Born September 23, 1958, Anshuman Dattajirao Gaekwad, is a former Indian cricketer, a gutsy right-handed batsman, who was known for raw courage. Gaekwad did not have the finesse nor the elegance but he had the courage. He was widely reckoned for his temperament and ability to focus. Gaekwad rendered his services as a national coach for India two times and helped many budding talents in blossoming during his stints. He featured in 40 Tests and 15 One-Day Internationals (ODIs) for India and did a decent job with the bat. On his birthday, Suraj Choudhari pens down 12 lesser-known facts about the batsman who almost met death while batting.

Cricketing family: Anshuman Gaekwad hails from a family of cricketers, his father Datta Gaekwad played First-Class cricket for Baroda. Anshuman’s son, Shatrunjay Gaekwad too played First-Class cricket for Baroda.

The Great Wall: For every cricket fan, the name of Rahul Dravid springs to mind whenever the nickname – ‘The Great Wall’ is spoken of. But, surprisingly, Anshuman Gaekwad earned this nickname long back in his career for his defensive approach against the likes of intimidating West Indies bowlers, who were the best in the business during his era.

Kolkata Connection: Gaekwad made his Test debut against West Indies on January 1, 1975 at Eden Gardens in Kolkata. Since then, he played 40 Tests for India, in which he amassed 1,985 runs at 30.07. Interestingly, his final Test also came at the same venue against England in December 1984. Very few cricketers get a chance to finish things off where it all started and Gaekwad was surely one of them.

Testament to his patience and temperament: Gaekwad was widely known for showing monk-like patience in tough situations and on this occasion he proved it with a bang. In the second Test of Pakistan in India Test series at Jullundur, Gaekwad silent his harshest critics with a double ton, which contained immense dedication and hard work. Batting first, Pakistan posted 337 runs in the first innings to which India got off to a rocky start. They lost early wickets but Gaekwad stood his grounds. He played with unmatched confidence and scored 201 off 436 balls and batted for 671 minutes. This was also it was then the slowest double-century in First-Class cricket. The match resulted in a draw but Gaekwad made a name for himself and also recorded his finest score in Test cricket. This outing itself speaks about his ability to stick around in difficult situations.

Almost met death: Cricketers in that era didn’t have the privilege of advanced safety gears like the contemporary cricketers do. In the pre-helmet era, Gaekwad suffered a nasty blow on his ear and almost met death against West Indies in Jamaica in 1975-76. Michael Holding was bowling in great rhythm and looked unstoppable. A noxious bouncer, which Gaekwad failed to read, struck him on his ear while he was batting on 81. Holding was also one of the fiercest bowlers of that era. The injury was severe as Gaekwad had to be hospitalised immediately and was in the ICU for 48 hours. He had to undergo couple of surgeries due to the deadly strike. He was quoted in a report from Times of India, while speaking on this incident, “Unlike modern Test centres, Sabina Park has short sight screens and to make it worse, the commentary box was located directly above it and was dark. When Holding bowled from round the wicket, you just didn’t pick up the ball early. One delivery split my middle finger. Out of frustration, I made an incorrect gesture at Holding. That infuriated him and the next one was a thunderbolt which I lost sight of and the ball hit me on my right ear. My glasses flew all over the place and there was blood all around.”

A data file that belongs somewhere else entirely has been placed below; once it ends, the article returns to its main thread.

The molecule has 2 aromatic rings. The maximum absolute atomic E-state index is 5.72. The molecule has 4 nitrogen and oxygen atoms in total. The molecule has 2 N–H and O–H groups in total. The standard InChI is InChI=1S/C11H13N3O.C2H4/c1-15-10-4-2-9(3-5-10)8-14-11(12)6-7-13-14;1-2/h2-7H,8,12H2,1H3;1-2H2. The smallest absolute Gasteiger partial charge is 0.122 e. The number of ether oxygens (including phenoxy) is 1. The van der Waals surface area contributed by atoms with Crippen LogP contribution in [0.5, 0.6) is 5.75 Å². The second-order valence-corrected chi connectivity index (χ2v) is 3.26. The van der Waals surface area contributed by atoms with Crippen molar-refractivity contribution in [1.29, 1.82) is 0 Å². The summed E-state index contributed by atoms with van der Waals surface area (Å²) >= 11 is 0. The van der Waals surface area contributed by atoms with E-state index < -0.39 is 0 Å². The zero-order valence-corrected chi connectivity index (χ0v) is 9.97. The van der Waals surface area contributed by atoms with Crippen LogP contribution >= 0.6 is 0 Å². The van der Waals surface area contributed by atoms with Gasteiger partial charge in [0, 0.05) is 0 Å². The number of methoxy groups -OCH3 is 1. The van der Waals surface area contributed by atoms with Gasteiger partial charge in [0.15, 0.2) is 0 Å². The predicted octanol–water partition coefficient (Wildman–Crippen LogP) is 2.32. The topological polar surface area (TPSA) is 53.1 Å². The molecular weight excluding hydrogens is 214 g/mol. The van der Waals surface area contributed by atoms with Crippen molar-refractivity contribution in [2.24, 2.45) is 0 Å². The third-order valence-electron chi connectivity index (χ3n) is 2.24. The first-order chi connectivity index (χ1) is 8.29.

Hearing problems: Gaekwad was struck on his right ear and the impact was huge. Despite undergoing couple of surgeries, Gaekwad continues to have issues in hearing.

Ended First-Class career on a high: Gaekwad bid adieu to First-Class game in style as he smashed a scintillating ton for Baroda in his ultimate encounter.

National Selector: Gaekwad rendered his services as a national selector between 1992 and 1996.

Team India coach: Gaekwad passed on his knowledge of the game to the budding talents by becoming the coach of the side. His first stint as the coach lasted for less than two years, which was from October 1997 to September 1999. He preceded Madan Lal after India went through a torrid time on the field but was later succeeded by Kapil Dev. He worked well with the shorter format side but the 1999 tour to Australia and a dismal 1999 World Cup campaign brought an end to his era.

Coached again: Gaekwad was once again appointed as the team coach, but this time his span lasted for few months. After Kapil quit, Gaekwad took the responsibility and was later replaced by John Wright.

Favourite landmark in Chennai: Gaekwad’s favourite place in Chennai is to go to Mahabalipuram and relax in Fisherman’s Cove, as he said to

Backed Sourav Ganguly for the coach:  Gaekwad backed former Indian captain, Sourav Ganguly, to coach the Indian national side in 2015. In an interview with, Gaekwad said, “Surely, he can do a great job as coach of the Indian team. He is very expressive and does not keep quiet about things, which is an important character of a coach. Along with it, he is a very experienced cricketer, which will help him even more. But, Ganguly needs to manage players well from the man-management point of view.”

(Suraj Choudhari is a reporter with Criclife and CricketCountry. He is an avid follower of the game, and plays the sport at club level. He has a radical understanding about the subtle nuances and intricacies of cricket, and tries to express it through paper and pen.)